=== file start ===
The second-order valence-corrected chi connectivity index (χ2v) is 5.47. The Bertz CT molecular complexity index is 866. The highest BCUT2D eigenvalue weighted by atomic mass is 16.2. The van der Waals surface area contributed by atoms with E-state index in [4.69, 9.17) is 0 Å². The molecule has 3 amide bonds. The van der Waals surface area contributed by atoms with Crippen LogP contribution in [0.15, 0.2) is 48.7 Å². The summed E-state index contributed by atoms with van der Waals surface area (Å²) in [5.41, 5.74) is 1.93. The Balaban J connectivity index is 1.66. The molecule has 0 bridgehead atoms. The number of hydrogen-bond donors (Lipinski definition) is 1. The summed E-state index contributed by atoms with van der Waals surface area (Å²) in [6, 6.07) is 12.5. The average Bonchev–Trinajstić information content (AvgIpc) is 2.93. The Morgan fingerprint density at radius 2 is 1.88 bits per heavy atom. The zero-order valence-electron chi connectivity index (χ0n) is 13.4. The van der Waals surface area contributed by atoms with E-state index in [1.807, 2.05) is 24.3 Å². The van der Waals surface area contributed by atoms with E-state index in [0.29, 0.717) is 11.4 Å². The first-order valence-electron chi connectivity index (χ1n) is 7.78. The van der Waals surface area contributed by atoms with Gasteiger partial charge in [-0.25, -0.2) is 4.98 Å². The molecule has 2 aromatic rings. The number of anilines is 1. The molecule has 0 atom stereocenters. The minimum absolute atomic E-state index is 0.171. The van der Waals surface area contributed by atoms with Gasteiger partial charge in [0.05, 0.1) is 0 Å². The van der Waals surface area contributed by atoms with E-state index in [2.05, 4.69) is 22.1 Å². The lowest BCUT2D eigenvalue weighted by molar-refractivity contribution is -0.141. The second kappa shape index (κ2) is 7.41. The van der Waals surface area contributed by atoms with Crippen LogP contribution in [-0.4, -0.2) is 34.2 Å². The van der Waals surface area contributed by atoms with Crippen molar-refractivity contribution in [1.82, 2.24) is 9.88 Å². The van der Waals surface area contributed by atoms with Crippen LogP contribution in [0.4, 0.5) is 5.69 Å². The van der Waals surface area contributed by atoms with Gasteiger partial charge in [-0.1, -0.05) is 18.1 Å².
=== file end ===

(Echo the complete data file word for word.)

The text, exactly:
The second-order valence-corrected chi connectivity index (χ2v) is 5.47. The Bertz CT molecular complexity index is 866. The highest BCUT2D eigenvalue weighted by atomic mass is 16.2. The van der Waals surface area contributed by atoms with E-state index in [4.69, 9.17) is 0 Å². The molecule has 3 amide bonds. The van der Waals surface area contributed by atoms with Crippen LogP contribution in [0.15, 0.2) is 48.7 Å². The summed E-state index contributed by atoms with van der Waals surface area (Å²) in [5.41, 5.74) is 1.93. The Balaban J connectivity index is 1.66. The molecule has 0 bridgehead atoms. The number of hydrogen-bond donors (Lipinski definition) is 1. The summed E-state index contributed by atoms with van der Waals surface area (Å²) in [6, 6.07) is 12.5. The average Bonchev–Trinajstić information content (AvgIpc) is 2.93. The Morgan fingerprint density at radius 2 is 1.88 bits per heavy atom. The zero-order valence-electron chi connectivity index (χ0n) is 13.4. The van der Waals surface area contributed by atoms with E-state index in [1.807, 2.05) is 24.3 Å². The van der Waals surface area contributed by atoms with E-state index in [0.29, 0.717) is 11.4 Å². The first-order valence-electron chi connectivity index (χ1n) is 7.78. The van der Waals surface area contributed by atoms with Gasteiger partial charge in [-0.25, -0.2) is 4.98 Å². The molecule has 2 aromatic rings. The number of anilines is 1. The molecule has 0 atom stereocenters. The minimum absolute atomic E-state index is 0.171. The van der Waals surface area contributed by atoms with Gasteiger partial charge in [0.05, 0.1) is 0 Å². The van der Waals surface area contributed by atoms with E-state index in [2.05, 4.69) is 22.1 Å². The lowest BCUT2D eigenvalue weighted by molar-refractivity contribution is -0.141. The second kappa shape index (κ2) is 7.41. The van der Waals surface area contributed by atoms with Crippen LogP contribution in [-0.4, -0.2) is 34.2 Å². The van der Waals surface area contributed by atoms with Crippen molar-refractivity contribution in [1.82, 2.24) is 9.88 Å². The van der Waals surface area contributed by atoms with Crippen LogP contribution in [0.4, 0.5) is 5.69 Å². The van der Waals surface area contributed by atoms with Gasteiger partial charge in [-0.1, -0.05) is 18.1 Å².